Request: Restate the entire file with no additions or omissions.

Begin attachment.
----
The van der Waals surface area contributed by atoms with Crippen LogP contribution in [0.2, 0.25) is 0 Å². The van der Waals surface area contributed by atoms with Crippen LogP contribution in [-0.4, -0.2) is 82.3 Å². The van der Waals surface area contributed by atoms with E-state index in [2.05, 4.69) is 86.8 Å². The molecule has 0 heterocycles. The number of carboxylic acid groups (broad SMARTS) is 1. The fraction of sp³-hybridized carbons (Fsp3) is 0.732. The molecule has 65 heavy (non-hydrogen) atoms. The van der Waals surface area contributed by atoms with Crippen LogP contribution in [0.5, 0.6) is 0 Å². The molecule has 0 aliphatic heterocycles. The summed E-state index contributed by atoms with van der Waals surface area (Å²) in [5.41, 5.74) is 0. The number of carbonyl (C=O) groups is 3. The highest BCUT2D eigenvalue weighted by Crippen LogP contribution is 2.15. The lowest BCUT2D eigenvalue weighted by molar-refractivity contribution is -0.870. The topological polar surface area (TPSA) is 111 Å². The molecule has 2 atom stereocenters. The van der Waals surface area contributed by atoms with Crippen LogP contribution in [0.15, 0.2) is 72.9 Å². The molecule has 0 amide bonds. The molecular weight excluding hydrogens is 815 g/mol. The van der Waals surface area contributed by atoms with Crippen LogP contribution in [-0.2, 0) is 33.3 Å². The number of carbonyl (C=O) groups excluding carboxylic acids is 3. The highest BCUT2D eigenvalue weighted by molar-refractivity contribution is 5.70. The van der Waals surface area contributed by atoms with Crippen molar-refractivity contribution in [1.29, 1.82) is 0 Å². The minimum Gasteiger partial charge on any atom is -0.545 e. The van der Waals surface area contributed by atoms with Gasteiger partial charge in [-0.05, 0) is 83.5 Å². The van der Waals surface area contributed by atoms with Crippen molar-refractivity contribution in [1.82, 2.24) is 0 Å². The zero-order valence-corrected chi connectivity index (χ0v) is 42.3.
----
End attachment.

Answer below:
The van der Waals surface area contributed by atoms with Crippen LogP contribution in [0.2, 0.25) is 0 Å². The van der Waals surface area contributed by atoms with Crippen LogP contribution in [-0.4, -0.2) is 82.3 Å². The van der Waals surface area contributed by atoms with E-state index in [2.05, 4.69) is 86.8 Å². The molecule has 0 heterocycles. The number of carboxylic acid groups (broad SMARTS) is 1. The fraction of sp³-hybridized carbons (Fsp3) is 0.732. The molecule has 65 heavy (non-hydrogen) atoms. The van der Waals surface area contributed by atoms with Crippen LogP contribution in [0.5, 0.6) is 0 Å². The molecule has 0 aliphatic heterocycles. The summed E-state index contributed by atoms with van der Waals surface area (Å²) in [5.41, 5.74) is 0. The number of carbonyl (C=O) groups is 3. The highest BCUT2D eigenvalue weighted by Crippen LogP contribution is 2.15. The lowest BCUT2D eigenvalue weighted by molar-refractivity contribution is -0.870. The topological polar surface area (TPSA) is 111 Å². The molecule has 2 atom stereocenters. The van der Waals surface area contributed by atoms with Crippen LogP contribution in [0.15, 0.2) is 72.9 Å². The molecule has 0 amide bonds. The molecular weight excluding hydrogens is 815 g/mol. The van der Waals surface area contributed by atoms with Crippen LogP contribution in [-0.2, 0) is 33.3 Å². The number of carbonyl (C=O) groups excluding carboxylic acids is 3. The highest BCUT2D eigenvalue weighted by molar-refractivity contribution is 5.70. The van der Waals surface area contributed by atoms with Crippen molar-refractivity contribution in [1.29, 1.82) is 0 Å². The minimum Gasteiger partial charge on any atom is -0.545 e. The van der Waals surface area contributed by atoms with Gasteiger partial charge in [-0.05, 0) is 83.5 Å². The van der Waals surface area contributed by atoms with Crippen molar-refractivity contribution in [1.82, 2.24) is 0 Å². The zero-order valence-corrected chi connectivity index (χ0v) is 42.3.